Ethiopia sent fighter jets streaking deep into militia-held areas Sunday to help Somalia's U.N.-recognized government push back the Islamic militias.Ethiopia bombed the country's two main airports and helped government forces capture several villages.

A State Department spokesman in Washington signaled support Tuesday for Ethiopian military operations against Somalia, noting that Ethiopia has had "genuine security concerns" stemming from the rise of Islamist forces in its eastern neighbor.

Ethiopian Prime Minister Meles Zenawi said Tuesday that Ethiopian forces may soon wrap up their offensive against the Islamic militias that until recent days controlled most of southern part of the country.

Meanwhile, the chairman of the African Union Commission has called a meeting Wednesday in AddisAbaba, Ethiopia, of the 53-nation AU, the Arab League, and the Intergovernmental Authority on Development, a seven-nation East African group, to try to end the fighting and resume dialogue between Somalia's warring parties.

The U.N. Security Council on Tuesday took no immediate action on a draft presidential statement circulated by Qatar calling for a cease-fire and withdrawal of foreign forces, specifying Ethiopian troops.

The United States and several other nations objected to singling out Ethiopia and the call for a truce, saying talks and a political agreement are needed for stability before foreign forces can leave. The council agreed to continue discussions Wednesday.

Somalia has not had an effective government since warlords overthrew longtime dictator Mohamed Siad Barre in 1991, pushing the country into anarchy.

Two years ago, the United Nations helped set up a central government for the arid, impoverished Horn of Africa nation. But until the past week, it had little influence outside of its seat in the city of Baidoa, about 140 northwest of Mogadishu.

The country was largely under the control of warlords until this past summer, when the Islamic militia movement pushed them aside.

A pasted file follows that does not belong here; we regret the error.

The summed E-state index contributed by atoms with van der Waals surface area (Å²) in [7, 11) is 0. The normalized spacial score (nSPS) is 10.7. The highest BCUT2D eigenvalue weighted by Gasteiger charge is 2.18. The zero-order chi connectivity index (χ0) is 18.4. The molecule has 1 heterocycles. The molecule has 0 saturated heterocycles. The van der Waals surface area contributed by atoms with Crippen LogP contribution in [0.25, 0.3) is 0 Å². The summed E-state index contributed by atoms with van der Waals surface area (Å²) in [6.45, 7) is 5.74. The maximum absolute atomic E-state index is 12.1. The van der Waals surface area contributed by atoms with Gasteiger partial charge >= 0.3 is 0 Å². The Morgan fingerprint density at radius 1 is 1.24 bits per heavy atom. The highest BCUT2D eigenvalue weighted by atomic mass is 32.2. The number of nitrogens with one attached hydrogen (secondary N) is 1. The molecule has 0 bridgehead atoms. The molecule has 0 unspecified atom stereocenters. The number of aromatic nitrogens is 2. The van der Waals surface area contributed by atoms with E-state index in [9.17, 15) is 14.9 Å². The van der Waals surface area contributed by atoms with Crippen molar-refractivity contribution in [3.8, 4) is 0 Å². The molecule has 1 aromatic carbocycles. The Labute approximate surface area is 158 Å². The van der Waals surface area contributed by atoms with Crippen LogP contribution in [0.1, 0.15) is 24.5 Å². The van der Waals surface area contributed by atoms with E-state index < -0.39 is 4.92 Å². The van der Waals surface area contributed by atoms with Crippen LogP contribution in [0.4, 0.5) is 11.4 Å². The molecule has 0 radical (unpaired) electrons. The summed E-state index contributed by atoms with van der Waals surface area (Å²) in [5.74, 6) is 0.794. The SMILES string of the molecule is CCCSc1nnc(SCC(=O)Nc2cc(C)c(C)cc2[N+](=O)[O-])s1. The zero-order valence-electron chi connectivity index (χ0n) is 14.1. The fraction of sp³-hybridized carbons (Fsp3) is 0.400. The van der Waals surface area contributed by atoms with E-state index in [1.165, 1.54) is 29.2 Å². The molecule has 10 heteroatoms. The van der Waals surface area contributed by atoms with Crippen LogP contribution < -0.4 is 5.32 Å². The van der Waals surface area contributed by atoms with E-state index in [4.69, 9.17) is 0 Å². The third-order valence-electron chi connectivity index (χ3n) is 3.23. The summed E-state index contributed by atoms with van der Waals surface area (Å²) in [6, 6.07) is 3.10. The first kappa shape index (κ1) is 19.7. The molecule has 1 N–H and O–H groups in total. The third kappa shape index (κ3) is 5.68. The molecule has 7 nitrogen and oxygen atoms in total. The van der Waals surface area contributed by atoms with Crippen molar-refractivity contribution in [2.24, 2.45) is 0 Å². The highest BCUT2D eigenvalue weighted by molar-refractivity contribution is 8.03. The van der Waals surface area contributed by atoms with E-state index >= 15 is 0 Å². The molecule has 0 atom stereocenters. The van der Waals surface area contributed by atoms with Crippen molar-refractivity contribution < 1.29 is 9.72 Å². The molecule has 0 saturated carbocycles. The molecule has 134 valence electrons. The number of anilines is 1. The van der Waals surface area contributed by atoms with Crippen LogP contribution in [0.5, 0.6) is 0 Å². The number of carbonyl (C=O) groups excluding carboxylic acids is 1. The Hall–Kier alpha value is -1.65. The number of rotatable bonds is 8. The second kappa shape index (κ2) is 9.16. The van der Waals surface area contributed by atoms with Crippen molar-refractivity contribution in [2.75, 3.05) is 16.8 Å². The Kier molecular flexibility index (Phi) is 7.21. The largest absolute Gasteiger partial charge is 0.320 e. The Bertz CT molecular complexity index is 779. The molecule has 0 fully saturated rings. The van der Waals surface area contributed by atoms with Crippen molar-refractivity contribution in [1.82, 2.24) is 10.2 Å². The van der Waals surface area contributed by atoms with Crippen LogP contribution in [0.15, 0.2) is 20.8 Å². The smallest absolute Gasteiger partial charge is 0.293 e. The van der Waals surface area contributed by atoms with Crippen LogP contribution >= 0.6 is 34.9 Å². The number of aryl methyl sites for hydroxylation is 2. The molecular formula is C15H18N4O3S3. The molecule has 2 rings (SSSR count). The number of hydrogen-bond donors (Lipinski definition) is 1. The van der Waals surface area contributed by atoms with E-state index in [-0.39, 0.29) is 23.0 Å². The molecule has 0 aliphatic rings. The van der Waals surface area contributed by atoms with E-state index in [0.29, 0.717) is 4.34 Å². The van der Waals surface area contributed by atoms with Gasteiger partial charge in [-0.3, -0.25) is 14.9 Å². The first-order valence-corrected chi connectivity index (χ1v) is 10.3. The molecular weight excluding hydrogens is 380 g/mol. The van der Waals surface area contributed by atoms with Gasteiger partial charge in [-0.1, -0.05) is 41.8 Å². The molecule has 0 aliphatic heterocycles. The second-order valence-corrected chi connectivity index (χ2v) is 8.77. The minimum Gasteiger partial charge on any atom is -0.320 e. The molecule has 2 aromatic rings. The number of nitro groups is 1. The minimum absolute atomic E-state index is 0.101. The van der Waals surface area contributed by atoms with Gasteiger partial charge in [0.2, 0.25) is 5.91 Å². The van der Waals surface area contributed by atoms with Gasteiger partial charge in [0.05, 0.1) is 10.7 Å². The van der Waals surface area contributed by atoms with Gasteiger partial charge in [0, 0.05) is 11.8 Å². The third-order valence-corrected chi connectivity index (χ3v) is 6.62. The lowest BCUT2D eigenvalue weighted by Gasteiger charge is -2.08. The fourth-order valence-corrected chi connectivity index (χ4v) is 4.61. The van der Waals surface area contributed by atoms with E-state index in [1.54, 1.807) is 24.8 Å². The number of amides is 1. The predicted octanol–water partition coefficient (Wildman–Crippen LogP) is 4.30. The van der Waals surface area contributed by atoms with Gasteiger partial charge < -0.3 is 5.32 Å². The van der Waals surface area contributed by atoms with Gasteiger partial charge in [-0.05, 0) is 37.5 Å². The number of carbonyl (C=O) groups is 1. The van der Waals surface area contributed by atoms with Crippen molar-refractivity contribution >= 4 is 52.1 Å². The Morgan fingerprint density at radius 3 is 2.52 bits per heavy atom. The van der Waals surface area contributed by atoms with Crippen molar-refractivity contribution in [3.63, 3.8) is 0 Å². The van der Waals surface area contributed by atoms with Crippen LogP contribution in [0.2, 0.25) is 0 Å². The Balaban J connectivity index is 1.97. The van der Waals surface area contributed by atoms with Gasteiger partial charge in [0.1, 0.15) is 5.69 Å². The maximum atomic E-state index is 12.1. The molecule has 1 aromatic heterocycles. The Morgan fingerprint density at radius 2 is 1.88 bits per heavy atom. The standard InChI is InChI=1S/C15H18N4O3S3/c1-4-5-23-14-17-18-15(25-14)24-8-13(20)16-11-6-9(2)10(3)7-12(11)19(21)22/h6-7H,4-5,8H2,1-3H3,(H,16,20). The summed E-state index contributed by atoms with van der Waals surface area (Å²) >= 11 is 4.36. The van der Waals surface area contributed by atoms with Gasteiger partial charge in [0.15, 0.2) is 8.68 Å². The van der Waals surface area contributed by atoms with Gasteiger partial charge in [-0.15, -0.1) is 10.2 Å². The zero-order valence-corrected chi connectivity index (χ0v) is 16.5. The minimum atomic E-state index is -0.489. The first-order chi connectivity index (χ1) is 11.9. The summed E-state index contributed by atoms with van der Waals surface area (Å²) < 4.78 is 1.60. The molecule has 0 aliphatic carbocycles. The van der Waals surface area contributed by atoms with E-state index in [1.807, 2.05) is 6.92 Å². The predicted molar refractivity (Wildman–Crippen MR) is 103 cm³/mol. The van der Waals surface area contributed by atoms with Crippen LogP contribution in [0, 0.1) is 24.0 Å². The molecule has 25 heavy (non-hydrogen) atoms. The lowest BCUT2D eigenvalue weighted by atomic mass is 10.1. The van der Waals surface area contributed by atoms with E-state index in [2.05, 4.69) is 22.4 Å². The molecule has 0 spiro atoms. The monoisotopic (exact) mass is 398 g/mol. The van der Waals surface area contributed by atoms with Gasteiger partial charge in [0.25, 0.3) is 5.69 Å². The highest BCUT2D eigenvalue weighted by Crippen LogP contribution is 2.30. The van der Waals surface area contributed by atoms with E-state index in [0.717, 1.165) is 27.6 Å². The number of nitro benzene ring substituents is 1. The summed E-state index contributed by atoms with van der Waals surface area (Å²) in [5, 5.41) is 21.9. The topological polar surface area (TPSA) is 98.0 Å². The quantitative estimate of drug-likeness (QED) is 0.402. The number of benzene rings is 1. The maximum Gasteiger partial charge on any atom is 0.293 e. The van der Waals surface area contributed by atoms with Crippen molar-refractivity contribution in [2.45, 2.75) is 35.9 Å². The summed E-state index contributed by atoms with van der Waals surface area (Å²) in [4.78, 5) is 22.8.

One critical issue is whether the central government can win the support of Somalis. Many resent Ethiopia's intervention because the countries have fought two wars over their disputed border in the past 45 years.

Experts fear the conflict in Somalia could engulf the region. Islamic courts leaders have repeatedly said they want to incorporate ethnic Somalis living in eastern Ethiopia, northeastern Kenya and Djibouti into a Greater Somalia.

Ethiopia's Meles said his goal is not to defeat the militias but severely damage their military power and allow both sides to return to peace talks on an even footing.

"The rank and file of the Islamic Courts militia is not a threat to Ethiopia," he said Tuesday. "Once they return to their bases, we willleave them alone."

Ethiopian troops will not enter Mogadishu, he said. Instead, he said, Somali forces would encircle the city to contain the militias that control it.

Any effort by the Somali government or Ethiopia to take the capital risks a disaster similar to the U.S. intervention in Somalia in 1992.

That U.N.-sponsored mission ended in 1993, after Somali militiamen shot down a U.S. Army Black Hawk helicopter. Eighteen American servicemen were killed in the crash and vicious street fighting that preceded and followed, made famous in the book and movie "Black Hawk Down."

Associated Press writers Salad Duhul, Les Neuhausin Addis Ababa, Ethiopia, and Chris Tomlinson in Nairobi, Kenya, contributed to this report.

Copyright 2006 by the Associated Press. All Rights Reserved.